Mountain Escapes Near Charlotte: Beech Mountain
Its summit views and fresh air aren’t just for thrill-seekers
MY FEET DANGLE over patches of grass, dirt trails, and purple wildflowers as I ride a chairlift to the top of Beech Mountain. The temperature slowly drops to 65 degrees, five degrees cooler than at the base. As my fiancé raises the metal bar, signaling the end of our ride, the lift operator instructs, “When you get off, run as fast as you can.” As soon as my feet touch the black tarmac, I scurry away from the moving chair and take in the view.
Standing at the summit of Beech Mountain, which overlooks five states, I should see a long lineup of rolling mountains. Instead, Mother Nature offers dense, gray clouds. I walk over to 5506’ Skybar, lean over the deck rail, and watch the chairlift deliver mountain bikers like a gumball machine.
Beech Mountain, the highest town east of the Mississippi River, draws tens of thousands of tourists each year. The summit’s 5,506-foot elevation is a magnet for thrill-seekers. On this summer weekend, my fiancé and I are joined by hundreds of bikers testing the trails ahead of the 2019 Beech Mountain Enduro race. A few months from now, skiers and snowboarders will take their places.
Morning dissolves into late afternoon, and chatter builds as folks in Patagonia pullovers park themselves in chairs around me. The combination of waking up early and finishing my second mimosa has me sleepy, so I suggest that we return to our vacation rental for a nap.
We stay at the Pinnacle Inn Resort, a condominium that’s a seven-minute drive from the slopes. Inside, I’m greeted by quilted, moose-themed bedspreads, a wood-burning fireplace, and a clunky TV with a VCR player—a gentle reminder that the point of my trip is to breathe in the fresh mountain air and spend time talking with my soon-to-be husband instead of streaming Netflix.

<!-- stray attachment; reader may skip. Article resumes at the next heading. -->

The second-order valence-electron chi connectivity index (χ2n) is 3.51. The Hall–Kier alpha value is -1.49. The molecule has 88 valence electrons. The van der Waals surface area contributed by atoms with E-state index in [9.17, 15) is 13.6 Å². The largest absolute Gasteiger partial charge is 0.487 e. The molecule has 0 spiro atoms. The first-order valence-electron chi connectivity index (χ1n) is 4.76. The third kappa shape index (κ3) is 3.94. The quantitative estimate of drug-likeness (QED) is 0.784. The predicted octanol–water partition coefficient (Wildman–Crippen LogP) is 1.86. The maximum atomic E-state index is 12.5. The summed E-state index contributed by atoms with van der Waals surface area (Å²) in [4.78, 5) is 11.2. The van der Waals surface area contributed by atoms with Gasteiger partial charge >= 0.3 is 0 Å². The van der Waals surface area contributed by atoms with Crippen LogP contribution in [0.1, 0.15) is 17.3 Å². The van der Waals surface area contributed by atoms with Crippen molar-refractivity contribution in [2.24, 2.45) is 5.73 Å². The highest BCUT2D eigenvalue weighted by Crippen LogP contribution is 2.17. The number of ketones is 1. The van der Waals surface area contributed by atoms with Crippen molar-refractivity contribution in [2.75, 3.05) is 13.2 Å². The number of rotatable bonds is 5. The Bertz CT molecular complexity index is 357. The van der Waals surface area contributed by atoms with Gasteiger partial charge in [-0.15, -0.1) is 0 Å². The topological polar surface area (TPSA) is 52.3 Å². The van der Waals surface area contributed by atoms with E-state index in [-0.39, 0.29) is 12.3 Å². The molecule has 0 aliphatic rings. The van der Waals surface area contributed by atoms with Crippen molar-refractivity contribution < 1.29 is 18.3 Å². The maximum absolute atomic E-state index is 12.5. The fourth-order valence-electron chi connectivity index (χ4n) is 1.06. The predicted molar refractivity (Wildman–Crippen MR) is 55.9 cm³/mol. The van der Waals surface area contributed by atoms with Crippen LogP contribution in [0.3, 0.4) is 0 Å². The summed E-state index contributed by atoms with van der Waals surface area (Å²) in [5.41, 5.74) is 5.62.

With a bottle of red wine and glasses in hand, I step onto a long, narrow porch and call over my shoulder for my fiancé to join me. It’s quiet outside. A mist shrouds the pine trees beyond the parking lot. My phone is somewhere indoors, probably deep in a forgotten pocket.
We hold hands in silence for a long while. There’s still so much to do and see on our weekend visit to Beech Mountain: hike the Emerald Outback trail, canoe on Buckeye Lake, eat at the famous Brick Oven Pizzeria. But it can wait.
ANNA VAN ERVEN is a freelance writer and transplant from up North who loves living down South. Email her at email@example.com.
TRY A PIE
For more than 25 years, Brick Oven Pizzeria & Pasta has been a Beech Mountain staple. Don’t miss its made-to-order pizzas cut into slices so large they require two hands.
RELAX WITH WINE
On your way out of town, stop at Banner Elk Winery to sample regional wines. Sit in deep, brown leather chairs next to a roaring fire and snack on small plates of cheese, hummus, and chocolate.
SKI OR SIP (YOUR CALL)
At Beech Mountain Resort, spend the day traversing the slopes or sampling a flight from the on-site brewery. Another highlight: 5506’ Skybar, located at the top of the mountain and accessible only by chairlift.
Fred and Margie Pfohl have run this local grocery-slash-ski rental-slash-art gallery for more than 40 years. Inside Fred’s General Mercantile, the past and present collide. Rent DVDs, buy local produce, or bag your own candy. The store’s motto says it all: “If we don’t have it, you don’t need it.”
Pinnacle Inn Resort, 828-387-2231, $179+/night